28 October 2016

Streptococcus pneumoniae (S. pneumoniae) is one of the most common bacterial respiratory pathogens worldwide and responsible for a variety of life threatening infectious diseases including pneumonia, meningitis and septicaemia 1. In the developing world, 25% of all preventable deaths in children under five years old are attributed to pneumococcal septicaemia, with over 1.2 million infant deaths per year. The true burden of invasive pneumococcal disease is thought to be highly underestimated, with only a small portion of presumptive cases confirmed by conventional techniques.

S.pneumoniae typically resides in the upper respiratory tract of healthy carriers. Although carriage is often asymptomatic, if S. pneumoniae gains access to other parts of the airway the inflammatory response results in disease. Children, the elderly, and immunocompromised patients are most at risk to developing pneumonia 2. Severe cases may result in bacteraemia, which is associated with increased morbidity and mortality. As with many infectious diseases, early detection can be crucial to patient outcomes and survival rates.

Laboratory techniques for identifying pneumococcal infections are dependent on traditional microbiological methods, many of which are laborious and limiting. The time constraints associated with identifying S. pneumoniae hinder diagnosis, treatment efficacy and ultimately patient outcomes.

The analytical methods currently employed to detect S. pneumoniae suffer from poor sensitivity and are not always conclusive in identifying species present. Many clinical laboratories identify S. pneumoniae by microscopic and colony morphology, or by phenotypic traits such as catalase negativity and α-haemolysis on blood agar 3. These tests exclude most, but not all viridians species, and the inadequacies present a major obstacle for accurate diagnosis. This was exemplified by a recent study highlighting the original misidentification of viridians species in samples isolated from HIV-seropositive patients 4.

Conventional culture methods are also employed. However, these are time consuming and can be compromised by spontaneous autolysis or antibiotic treatment. The detection of pneumococcal metabolites in urine, blood, breath and sputum samples represents an attractive alternative, being non-invasive. Though again it has a drawback, including positive results weeks after the onset of infection and inability to conclusively identify S. pneumoniae from viridians species 5.

Aptamers targeting pneumoniae

Klebsiella pneumoniae (K. pneumoniae) is a well-known source of community-acquired pneumonia in certain at-risk groups, causing community-acquired urinary tract infections with bacteraemia 7. K. pneumoniae is also a common cause of nosocomial infections, with the associated risks and costs; prolonged antibiotic treatments, extended hospital stays, financial burdens on healthcare providers.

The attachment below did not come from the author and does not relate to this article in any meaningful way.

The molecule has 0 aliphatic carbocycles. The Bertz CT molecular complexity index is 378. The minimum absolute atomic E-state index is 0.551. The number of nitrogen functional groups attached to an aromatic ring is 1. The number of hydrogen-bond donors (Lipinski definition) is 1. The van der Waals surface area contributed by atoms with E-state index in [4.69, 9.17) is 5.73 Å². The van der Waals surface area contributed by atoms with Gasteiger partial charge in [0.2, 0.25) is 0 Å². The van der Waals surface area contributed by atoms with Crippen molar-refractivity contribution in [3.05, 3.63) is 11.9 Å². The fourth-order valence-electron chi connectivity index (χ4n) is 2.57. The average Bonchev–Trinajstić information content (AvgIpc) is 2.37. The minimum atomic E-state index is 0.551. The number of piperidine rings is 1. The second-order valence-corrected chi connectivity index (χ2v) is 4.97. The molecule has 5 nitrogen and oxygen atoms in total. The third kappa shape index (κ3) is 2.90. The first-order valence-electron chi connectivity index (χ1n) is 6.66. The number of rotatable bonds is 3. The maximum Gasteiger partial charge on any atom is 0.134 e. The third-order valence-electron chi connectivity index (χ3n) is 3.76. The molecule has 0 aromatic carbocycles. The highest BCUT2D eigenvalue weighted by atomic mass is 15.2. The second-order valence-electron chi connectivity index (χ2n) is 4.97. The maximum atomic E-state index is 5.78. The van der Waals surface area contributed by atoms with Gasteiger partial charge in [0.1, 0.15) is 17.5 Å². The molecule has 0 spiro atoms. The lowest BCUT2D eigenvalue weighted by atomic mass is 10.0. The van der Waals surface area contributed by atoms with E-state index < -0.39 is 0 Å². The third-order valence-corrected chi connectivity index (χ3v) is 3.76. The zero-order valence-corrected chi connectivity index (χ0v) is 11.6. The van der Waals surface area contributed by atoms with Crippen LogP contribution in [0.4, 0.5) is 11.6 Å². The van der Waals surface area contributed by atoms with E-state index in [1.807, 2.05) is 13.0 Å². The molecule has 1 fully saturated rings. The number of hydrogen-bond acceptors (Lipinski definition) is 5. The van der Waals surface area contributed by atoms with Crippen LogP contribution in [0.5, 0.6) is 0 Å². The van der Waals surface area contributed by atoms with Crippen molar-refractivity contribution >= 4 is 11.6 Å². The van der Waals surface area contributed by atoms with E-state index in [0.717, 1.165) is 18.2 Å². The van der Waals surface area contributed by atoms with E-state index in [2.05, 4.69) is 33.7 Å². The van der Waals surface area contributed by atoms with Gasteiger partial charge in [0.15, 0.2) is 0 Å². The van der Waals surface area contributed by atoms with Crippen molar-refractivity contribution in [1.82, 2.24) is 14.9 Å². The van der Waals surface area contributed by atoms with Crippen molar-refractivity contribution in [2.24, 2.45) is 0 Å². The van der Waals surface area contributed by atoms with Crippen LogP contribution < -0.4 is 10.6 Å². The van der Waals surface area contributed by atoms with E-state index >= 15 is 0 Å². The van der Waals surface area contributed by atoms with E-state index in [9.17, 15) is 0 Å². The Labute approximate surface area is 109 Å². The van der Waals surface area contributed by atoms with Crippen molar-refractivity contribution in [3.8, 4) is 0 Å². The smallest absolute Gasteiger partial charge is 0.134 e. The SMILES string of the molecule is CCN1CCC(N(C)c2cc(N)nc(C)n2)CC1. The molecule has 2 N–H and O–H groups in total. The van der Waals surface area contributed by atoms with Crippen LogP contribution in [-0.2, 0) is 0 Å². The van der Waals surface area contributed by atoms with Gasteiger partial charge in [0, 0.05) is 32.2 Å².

Technical difficulty in prompt detection of K. pneumoniae makes it difficult to respond infection, and treatments are reactionary rather than pre-emptive. The resistance to antibiotics adds a further complication and swift treatment is paramount. An aptamer for K. pneumoniae has been developed with dissociation constant (Kd) of 5.377 nM and the developers outline its potential use in a aqueous environment compatible sensor 8.

Another example involving an aptamer demonstrated a simple and versatile colorimetric biosensor for specific detection of S. pneumoniae by combining the signal transducer and catalysed DNA hairpin assembly-based signal amplification. This strategy has been successfully applied to detect S. pneumoniae as low as 156 CFU ml−1, and shows good specificity against closely related streptococci and pathogenic bacteria 9. The developed method enables naked eye analysis of S. pneumoniae in clinical samples and demonstrates excellent assay versatility (Figure 1).


Figure 1:- DNA transducer-triggered signal switch for visual colorimetric bioanalysis 9.

(A) Specificity of the assay for DNA detection: complementary target DNA (T0), single-base mismatched DNA (T1), two-bases mismatched DNA (T2), non-complementary DNA (NT), and blank. Inset: The corresponding photographs of the colorimetric responses. (B) Selectivity of the assay for bacteria detection: S. pneumonia D39 (1), S. pneumonia 19F (2), S. pneumoniae R6 (3), S. pneumoniae 6B (4), S. pneumoniae TIGR4 (5), S. pneumoniae TIGR3 (6), S. pneumoniae 49619 (7), S. mitis (8), Streptococcus pyogenes (9), Haemophilus influenza (10), Staphylococcus aureus (11), Enterococcus faecalis (12), Klebsiella pneumoniae (13), E.coli (14), Pseudomonas aeruginosa (15), and blank (16). Inset: Agarose gel electrophoresis of different bacterial PCR products. The error bars were standard deviations of three repetitive measurements.

In both the above, aptamers are shown to be reagents capable of detecting S. pneumoniae sensitively and in a user-friendly way. However, the limited number of examples highlights the need to exploit the favourable properties of aptamers in point-of-care diagnostics further. Relatively small size, lack of immunogenicity, rock-solid reproducibility in oligonucleotide production and ease of chemical modification make aptamers ideal components in diagnostic devices 6. This is reflected by an ever-increasing interest for incorporating aptamers into diagnostics, working in conjunction with, or replacing, traditionally used antibodies.

To learn more about Aptamer Group’s diagnostic arm, please visit Aptadx.